France

Take a Trip to Paris in My New Children’s Book

I’m thrilled to announce the launch of my new children’s picture book, KeeKee’s Big Adventures in Paris, France!

I started Grape Occasions to share my love of travel, wine and spas with the world. If you’ve read my bio, you’ll know my love of travel started at a young age when my mom was a flight attendant. As a child, travel opened my eyes and ears to the world.

For the last 30 years, I’ve continued my travel adventures and had the amazing opportunity to live in Amsterdam for four years. In addition to providing content for Grape Occasions, the idea for KeeKee’s Big Adventures was born…sharing travel adventures with parents and kids.

KeeKee is the adventurous calico kitty who travels the world in her hot air balloon. Her first stop? Ooh là là! It’s Paris, France!

Join KeeKee as she explores the sights, sounds, and tastes of this beautiful and historic city. Young readers will share KeeKee’s delight as she makes new friends, discovers exciting places, and immerses herself in the fascinating French culture. And, they’ll have fun with the kid-friendly pronunciation guide and glossary in the back of the book, along with a unique and charmingly illustrated map of Paris.

KeeKee’s Big Adventures sparks curiosity and inspires appreciation for our great big wonderful world!

It’s a book you can share with your children each day or evening and take a little trip to Paris!

Check out our website for details about our events and fun activities for you and your kids!

 

It’s Beaujolais Nouveau Day… Join the Celebration!

As they say in France on the third Thursday of November each year, Le Beaujolais Nouveau est arrivé,  the Beaujolais  [pronounced BOE-zjoh-lay] Nouveau has arrived!

This 60 year tradition celebrating the first wine vintage of the year to celebrate the arrival of Beaujolais Nouveau, a red wine made in less than 10 weeks from the Gamay grape and meant to be enjoyed immediately, kicked off yesterday at the stroke of midnight in France as bottles started hitting shelves across France and around the world.

The Gamay grapes were first planted by the Romans in the Beaujolais Province south of the Burgundy region/north of Lyon. They must come only from the Beaujolais AOC, a 34-mile long region, and by law, they must be picked by hand. Why? Because Beaujolais is made using the carbonic maceration wine making process or whole berry fermentation. This process preserves the fresh fruit flavors for the wine without extracting the bitter tannins from the grape skins. The result? A light-bodied fruity easy to drink wine best served slightly cool (about 55 degrees Fahrenheit) to bring out the fruit flavors. For more on the history of this wine, read on.

This first taste of the 2011 vintage will be interesting. A year characterized by unusual weather lead to early harvest which could benefit the 2011 Beaujolais Nouveau as it gave it a little more time to mature. We’ll have to see today as we taste it.

Want to join the celebration? In addition to events going on in restaurants, wine bars, and wine stores, there’s a virtual event taking place, the 1st Annual Beaujolais #NouveauDay celebrating the official arrival of Georges Duboeuf’s Beaujolais Nouveau. So grab your bottle, pop the cork and get on Twitter to share, learn and celebrate!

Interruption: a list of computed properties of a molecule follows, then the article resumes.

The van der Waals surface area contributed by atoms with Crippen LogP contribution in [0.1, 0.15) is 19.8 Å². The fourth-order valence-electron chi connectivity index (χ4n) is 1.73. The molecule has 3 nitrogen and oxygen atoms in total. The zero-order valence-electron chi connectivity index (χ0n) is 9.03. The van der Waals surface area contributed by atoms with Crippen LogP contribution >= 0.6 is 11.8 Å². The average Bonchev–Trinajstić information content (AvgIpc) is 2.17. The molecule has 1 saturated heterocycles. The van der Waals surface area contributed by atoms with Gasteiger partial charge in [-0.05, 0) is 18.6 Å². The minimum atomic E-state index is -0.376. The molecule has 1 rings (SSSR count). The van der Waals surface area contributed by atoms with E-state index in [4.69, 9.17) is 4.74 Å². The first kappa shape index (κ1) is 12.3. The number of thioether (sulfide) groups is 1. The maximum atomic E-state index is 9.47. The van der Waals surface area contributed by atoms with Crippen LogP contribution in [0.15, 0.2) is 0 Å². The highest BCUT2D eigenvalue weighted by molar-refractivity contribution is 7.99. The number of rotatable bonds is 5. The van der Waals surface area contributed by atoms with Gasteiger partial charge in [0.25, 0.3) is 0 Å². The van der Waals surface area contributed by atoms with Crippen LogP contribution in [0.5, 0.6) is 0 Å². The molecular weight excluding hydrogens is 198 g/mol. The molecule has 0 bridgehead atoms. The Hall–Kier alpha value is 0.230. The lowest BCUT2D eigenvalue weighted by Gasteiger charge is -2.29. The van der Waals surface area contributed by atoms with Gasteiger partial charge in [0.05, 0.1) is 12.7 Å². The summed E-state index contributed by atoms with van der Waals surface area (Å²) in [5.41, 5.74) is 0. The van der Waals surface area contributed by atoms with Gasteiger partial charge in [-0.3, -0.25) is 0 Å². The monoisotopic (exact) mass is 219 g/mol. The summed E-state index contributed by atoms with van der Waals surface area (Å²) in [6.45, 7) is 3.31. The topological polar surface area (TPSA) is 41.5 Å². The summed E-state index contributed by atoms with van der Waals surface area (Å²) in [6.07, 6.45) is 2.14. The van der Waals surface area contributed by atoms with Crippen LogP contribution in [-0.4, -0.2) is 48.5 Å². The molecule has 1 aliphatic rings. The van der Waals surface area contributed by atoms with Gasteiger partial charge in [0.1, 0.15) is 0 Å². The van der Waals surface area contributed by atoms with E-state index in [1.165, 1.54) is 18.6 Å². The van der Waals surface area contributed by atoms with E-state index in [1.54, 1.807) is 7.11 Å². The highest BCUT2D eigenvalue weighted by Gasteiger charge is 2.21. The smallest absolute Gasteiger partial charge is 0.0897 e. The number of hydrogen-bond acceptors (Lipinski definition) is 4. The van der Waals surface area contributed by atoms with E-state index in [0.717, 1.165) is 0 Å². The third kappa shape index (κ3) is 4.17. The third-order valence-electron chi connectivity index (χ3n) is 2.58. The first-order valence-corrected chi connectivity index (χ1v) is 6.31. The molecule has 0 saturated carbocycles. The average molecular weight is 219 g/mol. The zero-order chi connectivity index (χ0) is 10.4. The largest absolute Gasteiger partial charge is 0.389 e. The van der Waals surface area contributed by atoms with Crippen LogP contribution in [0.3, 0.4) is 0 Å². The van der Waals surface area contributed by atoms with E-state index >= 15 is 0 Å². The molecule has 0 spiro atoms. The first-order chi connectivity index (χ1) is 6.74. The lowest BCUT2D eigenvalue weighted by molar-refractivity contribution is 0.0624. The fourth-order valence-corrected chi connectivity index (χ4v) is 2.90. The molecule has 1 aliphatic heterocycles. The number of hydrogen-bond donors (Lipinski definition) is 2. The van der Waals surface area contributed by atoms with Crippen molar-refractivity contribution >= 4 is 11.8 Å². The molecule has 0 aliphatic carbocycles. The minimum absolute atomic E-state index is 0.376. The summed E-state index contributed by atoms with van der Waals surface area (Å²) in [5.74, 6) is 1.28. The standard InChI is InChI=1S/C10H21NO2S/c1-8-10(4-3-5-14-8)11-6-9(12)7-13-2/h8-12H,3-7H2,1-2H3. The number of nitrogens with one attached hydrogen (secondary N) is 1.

Looking forward to later. Santé!

April in Paris: An Evening on the Town

I love the warmer weather in Paris, especially at night, as there are so many things to do. Here are my MUST GOs for a fun night out:

Sunset Cruise

  • What could be more romantic than a cruise down the river Seine at sunset? At the end of Île de la Cité (isle with Notre Dame) is Pont Neuf (also a spectacular pedestrian bridge) where you can catch a variety of tour boats for a one hour ride along the Seine. Check sunset time for the evening and schedule your boat trip accordingly. Show up a bit early to grab a bottle of wine from the vendor before you board, grab a seat outside, pop the cork and drink in the views. Les Vedettes du Pont Neuf and Bateaux Parisiens are great options.

Dinner & Jazz

When in Paris, live jazz one evening is a must! Jazz has been a staple in here since the 1920s.

  • Left Bank: Start with dinner in the Latin Quarter (5th Arrondissement). I love walking through this little district and finding a place for dinner. While a bit touristy in parts, every cuisine is on offer from French to Italian to Mexican. There’s always a great vibe to enjoy … perfect spot for dinner outside! Then head over to the St-Germain des Prés (6th Arrondissement) for live jazz at L’Arbuci (25 rue de Buci).
  • Right Bank: First stop is a fine meal in the Bastille Quarter (11th Arrondissement) at Brasserie Bofinger (5-7 rue de la Bastille), Paris’ oldest brasserie since 1864. The classic French brasserie serves up classic bistro dishes. We took my Mom here for her 60th birthday. Then headed over to Les Halles (1st Arrondissement), for a fun night of live Jazz at Au Duc des Lombards (42 rue des Lombards) in this quaint club with velvet seats and great acoustics.

Cocktails in Style

  • Ritz Paris is THE luxury hotel in Paris. While we may not all be able to enjoy a stay, we can enjoy a cocktail! My girlfriend and I had a great time one night all dressed up after dinner in The Ritz Bar, the place for a trendy Parisian night. Across the foyer is The Bar Hemingway, Ernest Hemingway’s favorite bar, now restored to its original appearance with rich wood panelling and leather arm-chairs. Enjoy a famous original cocktail from barman Colin Field.

* Up for a show…there’s always Moulin Rouge. 🙂

For more to do in Paris visit my April in Paris post.

Vive la Paris!

 

April in Paris

‘This is a feeling,’ says the song. And while fabulous in spring, any month in Paris is my favorite!

Rather than rehashing the standard ‘top sites to visit’ list every travel book gives you (my go to book is DK Eyewitness Travel Top 10 Paris), I’ll share with you my Paris MUST GOs. These are the spots I love to visit again and again.

*Montmartre: (18th Arrondissement) This highest point in the city is home to the beautiful Sacrê-Coeur basilica and is a great neighborhood full of history for spending a leisurely afternoon.

  • Place du Tetre: After enjoying the sweeping city views from the basilica’s steps, stroll over to the old village square, Place du Tetre. The once Bohemian neighborhood of poets and painters like Renior, Picasso and van Gogh in the late 19th and early 20th century, today is full of local painters and artists displaying and selling their work. Cafes line the square offering a great spot for wine, a cheese plate and watching people go by. Down rue Norvius at rue Poulbot is Le Tire Bouchon, a must stop for the live piano music, ambience and crepe or aperitif (don’t forget to tack up your business card).